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Modest Increases in Premium Found in Health Benefits Survey

Health KFF Annual Premium Study Recap
The latest survey by the Kaiser Family Foundation (KFF) concerning employer-sponsored health benefits found modest increases in employers’ and employees’ costs in 2022.

In its 24th Employer Health Benefits Survey (EHBS), KFF found the average annual premiums for employer-sponsored health insurance in 2022 were $7,911 for single coverage and $22,463 for family coverage. These amounts were up from $7,739 and $22,221 in the previous year, respectively – an increase of $172.00 for single coverage and $242.00 for family coverage. The average family coverage premium is up 20% over the past five years and up 43% during the past 10 years.


Small vs. Large Employers

In 2022, workers insured through their employers at both small and large firms had similar premiums. For single coverage, the premium was $8,012 for employees at small firms as compared to $7,873 for those working at large firms. For employees with family coverage, the premium was $22,186 at small firms, compared to $22,564 at large firms.


HDHP vs. Other Coverage

Employees enrolled in High Deductible Health Plans (HDHPs) had lower premiums, overall, whether enrolled in single or family coverage. Single coverage enrollees had average premiums of $7,288, as compared to $21,136 for family coverage. PPO participants had the highest average premiums: $8,272 for single coverage, and $23,426 for family coverage. For all plans, the premium average was $7,911 for single coverage and $22,463 for family coverage.


Average Contributions

Most employees do make a contribution toward their insurance costs. Covered workers, on average, contribute 17% of the premium for single coverage and 28% of the premium for family coverage. These numbers are similar to those reported by KFF in its EHBS in 2021.

The average contribution for workers at small firms is $7,556, which is more than a third higher than the average for those at large firms ($5,580). Workers at private, for-profit firms contribute a higher percentage of the premium versus those at public firms, regardless of coverage type.

A fortunate one-third of employees (33%) at small firms are enrolled in coverage where the employer pays the full premium for single coverage. That compares to just six percent of workers at large firms. Nearly one-third of insured employees at small firms (31%) must pay more than half of their family premium coverage. That compares to just seven percent of workers at large firms.

Nine percent of covered employees, including more than one-fifth (21%) at small firms are in enrolled in a plan with the worker contributing $12,000 or more toward the cost of their family coverage.


Preferred Plans

Preferred Provider Organization plans remain the most common plan type. Nearly half (49%) of insured employees enrolled in a PPO in 2022. That compares to 29% enrolled in an HDHP, 12% enrolled in an HMO, nine percent in a Point-of-Service (POS) plan, and one percent in a conventional (indemnity) plan.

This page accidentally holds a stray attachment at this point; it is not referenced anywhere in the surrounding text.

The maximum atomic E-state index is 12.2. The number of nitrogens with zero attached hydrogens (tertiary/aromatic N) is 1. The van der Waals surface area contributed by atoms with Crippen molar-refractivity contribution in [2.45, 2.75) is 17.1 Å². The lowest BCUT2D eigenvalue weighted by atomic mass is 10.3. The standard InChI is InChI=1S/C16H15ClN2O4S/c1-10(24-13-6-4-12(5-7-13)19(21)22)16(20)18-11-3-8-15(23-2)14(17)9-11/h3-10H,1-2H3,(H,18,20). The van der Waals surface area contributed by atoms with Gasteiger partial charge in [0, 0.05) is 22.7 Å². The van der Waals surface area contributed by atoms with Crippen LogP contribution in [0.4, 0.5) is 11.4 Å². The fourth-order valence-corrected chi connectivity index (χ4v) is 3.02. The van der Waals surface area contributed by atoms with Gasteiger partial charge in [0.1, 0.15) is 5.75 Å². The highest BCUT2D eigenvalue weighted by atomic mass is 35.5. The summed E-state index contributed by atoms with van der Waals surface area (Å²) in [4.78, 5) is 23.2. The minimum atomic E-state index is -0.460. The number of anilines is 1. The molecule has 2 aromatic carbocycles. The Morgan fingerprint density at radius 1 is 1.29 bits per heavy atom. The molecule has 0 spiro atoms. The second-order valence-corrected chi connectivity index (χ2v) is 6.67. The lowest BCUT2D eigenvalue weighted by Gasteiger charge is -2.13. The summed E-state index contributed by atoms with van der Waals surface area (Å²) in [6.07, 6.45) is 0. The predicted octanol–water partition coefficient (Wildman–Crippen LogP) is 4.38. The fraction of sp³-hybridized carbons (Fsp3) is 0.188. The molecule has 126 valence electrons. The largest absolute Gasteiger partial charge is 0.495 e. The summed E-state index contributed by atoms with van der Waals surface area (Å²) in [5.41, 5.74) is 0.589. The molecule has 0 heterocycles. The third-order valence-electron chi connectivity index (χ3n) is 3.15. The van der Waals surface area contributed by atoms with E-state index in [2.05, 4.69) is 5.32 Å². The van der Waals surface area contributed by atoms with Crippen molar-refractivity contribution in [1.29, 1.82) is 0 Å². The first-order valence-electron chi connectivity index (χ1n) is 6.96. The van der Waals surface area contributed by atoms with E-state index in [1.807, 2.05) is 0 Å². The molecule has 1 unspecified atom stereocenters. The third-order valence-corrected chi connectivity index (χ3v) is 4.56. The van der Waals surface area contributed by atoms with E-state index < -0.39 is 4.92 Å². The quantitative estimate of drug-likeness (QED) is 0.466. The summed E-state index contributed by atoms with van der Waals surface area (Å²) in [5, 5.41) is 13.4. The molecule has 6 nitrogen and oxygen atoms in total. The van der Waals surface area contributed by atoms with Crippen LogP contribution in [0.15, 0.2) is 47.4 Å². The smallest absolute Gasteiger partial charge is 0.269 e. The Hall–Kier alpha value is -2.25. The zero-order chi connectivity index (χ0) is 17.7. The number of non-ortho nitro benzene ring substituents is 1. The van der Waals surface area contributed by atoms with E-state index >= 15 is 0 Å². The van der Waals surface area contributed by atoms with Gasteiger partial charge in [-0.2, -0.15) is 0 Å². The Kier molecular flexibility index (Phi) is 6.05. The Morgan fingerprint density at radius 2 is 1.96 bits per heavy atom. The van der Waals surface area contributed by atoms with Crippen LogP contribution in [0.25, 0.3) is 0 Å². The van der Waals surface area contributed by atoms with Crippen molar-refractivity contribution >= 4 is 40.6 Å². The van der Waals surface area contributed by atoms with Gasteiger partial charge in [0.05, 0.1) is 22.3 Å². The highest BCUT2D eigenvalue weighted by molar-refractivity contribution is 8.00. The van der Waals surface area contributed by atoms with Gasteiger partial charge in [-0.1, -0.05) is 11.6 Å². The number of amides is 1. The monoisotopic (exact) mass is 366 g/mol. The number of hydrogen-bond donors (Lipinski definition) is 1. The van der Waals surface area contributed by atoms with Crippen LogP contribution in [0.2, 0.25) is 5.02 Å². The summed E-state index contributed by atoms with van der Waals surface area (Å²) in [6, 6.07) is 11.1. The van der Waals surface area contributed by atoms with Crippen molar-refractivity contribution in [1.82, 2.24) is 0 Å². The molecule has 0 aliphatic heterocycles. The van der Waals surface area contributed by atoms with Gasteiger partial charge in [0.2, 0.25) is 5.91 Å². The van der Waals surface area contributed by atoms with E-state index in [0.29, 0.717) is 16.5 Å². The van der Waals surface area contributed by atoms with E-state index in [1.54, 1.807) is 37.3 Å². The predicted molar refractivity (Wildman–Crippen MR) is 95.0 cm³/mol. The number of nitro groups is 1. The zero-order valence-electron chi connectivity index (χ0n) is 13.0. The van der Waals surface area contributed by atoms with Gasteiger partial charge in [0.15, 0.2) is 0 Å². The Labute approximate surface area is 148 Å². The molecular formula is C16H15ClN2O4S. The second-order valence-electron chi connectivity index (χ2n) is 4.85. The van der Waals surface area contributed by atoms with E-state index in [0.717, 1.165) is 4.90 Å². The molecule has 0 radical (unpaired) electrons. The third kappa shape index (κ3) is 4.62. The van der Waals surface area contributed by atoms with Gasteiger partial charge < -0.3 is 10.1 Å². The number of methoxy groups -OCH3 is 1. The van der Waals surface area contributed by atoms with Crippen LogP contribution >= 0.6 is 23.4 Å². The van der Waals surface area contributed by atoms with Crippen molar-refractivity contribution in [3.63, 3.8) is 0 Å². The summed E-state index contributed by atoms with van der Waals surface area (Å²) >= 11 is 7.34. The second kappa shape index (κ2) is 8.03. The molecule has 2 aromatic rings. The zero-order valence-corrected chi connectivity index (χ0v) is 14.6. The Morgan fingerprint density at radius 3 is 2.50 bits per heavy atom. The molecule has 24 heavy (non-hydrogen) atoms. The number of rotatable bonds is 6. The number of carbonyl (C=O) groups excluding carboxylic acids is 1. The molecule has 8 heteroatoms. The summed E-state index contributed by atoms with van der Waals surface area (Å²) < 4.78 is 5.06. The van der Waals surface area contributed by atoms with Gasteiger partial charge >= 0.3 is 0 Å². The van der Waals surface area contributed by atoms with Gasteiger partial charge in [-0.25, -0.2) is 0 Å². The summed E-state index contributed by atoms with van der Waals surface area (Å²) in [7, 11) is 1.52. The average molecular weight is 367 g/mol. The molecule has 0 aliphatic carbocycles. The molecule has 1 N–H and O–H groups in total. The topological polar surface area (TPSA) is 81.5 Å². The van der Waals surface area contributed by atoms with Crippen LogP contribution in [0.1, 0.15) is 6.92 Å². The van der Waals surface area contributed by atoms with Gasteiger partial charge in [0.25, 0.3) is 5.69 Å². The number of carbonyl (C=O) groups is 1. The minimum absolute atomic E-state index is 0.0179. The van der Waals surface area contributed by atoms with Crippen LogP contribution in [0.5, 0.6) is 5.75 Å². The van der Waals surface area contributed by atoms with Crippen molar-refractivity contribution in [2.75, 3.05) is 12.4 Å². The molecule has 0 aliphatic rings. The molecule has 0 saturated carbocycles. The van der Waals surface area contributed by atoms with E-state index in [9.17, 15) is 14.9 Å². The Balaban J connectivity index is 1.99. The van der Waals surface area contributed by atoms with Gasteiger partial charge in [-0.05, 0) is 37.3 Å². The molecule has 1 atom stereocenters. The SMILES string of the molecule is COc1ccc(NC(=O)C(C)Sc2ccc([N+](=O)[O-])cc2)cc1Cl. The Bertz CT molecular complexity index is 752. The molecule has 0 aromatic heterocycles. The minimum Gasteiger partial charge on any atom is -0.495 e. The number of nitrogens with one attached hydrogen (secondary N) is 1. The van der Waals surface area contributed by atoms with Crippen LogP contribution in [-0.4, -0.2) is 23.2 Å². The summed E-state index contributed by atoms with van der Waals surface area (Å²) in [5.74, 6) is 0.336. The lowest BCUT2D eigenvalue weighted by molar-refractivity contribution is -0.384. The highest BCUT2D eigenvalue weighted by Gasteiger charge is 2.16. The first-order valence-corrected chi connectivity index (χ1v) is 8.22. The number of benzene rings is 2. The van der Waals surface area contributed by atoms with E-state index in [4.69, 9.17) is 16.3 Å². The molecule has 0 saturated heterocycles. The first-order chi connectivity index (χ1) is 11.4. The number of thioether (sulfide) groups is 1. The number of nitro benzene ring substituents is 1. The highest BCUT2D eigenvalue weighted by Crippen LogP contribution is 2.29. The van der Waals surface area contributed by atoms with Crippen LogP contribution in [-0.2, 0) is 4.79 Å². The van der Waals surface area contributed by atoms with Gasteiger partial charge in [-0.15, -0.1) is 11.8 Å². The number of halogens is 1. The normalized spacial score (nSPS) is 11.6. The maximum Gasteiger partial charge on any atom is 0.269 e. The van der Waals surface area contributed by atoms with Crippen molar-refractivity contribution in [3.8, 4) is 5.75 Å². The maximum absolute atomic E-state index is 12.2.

Self-Funding Popular – Especially for Large Firms

Many larger firms self-fund their health plans or pay for some workers’ health services directly – rather than through the use of health insurance. Nearly two-thirds (65%) of covered workers are in self-funded plans. That includes 20% of workers at small firms and 82% at large firms.


Deductibles for Most

Most employees with health insurance have a cost share before their insurance begins to pay benefits. Among those with single coverage, the average annual deductible is $1,763, similar to the $1,669 average in 2021. For most plan types, the single coverage deductible is higher for employees at small firms. The average is $2,543 for PPO enrollees at small firms, as compared to $1,493 for workers at large firms.

The average general deductible is up 17% over the past five years – and up 61% during the past 10 years – for single coverage enrollees.


Managing Health Costs in 2023

Multiple industry and benefits sources are predicting health insurance premium increases in the range of five to eight percent for 2023. An analysis by Aon is forecasting a 6.5% increase. The Society for Human Resource Management (SHRM) is expecting a bump of 5.6%, based on a prediction by Mercer. The International Foundation of Employee Benefit Plans says employers are anticipating a 7.5% increase. The country’s oldest actuarial consulting firm, Buck, has forecast an increase in the range 5.8% to 6.9%.

Word & Brown will continue to report on industry trends and forecasts. We encourage you to stay up to date by regularly visiting our Newsroom, or signing up for our J&R Report e-newsletter.

To get a quote comparing 2023 plan options for your clients, contact your Word & Brown representative – or login to run a quote on your own. If you’re not already working with us, you can register using our online form
 

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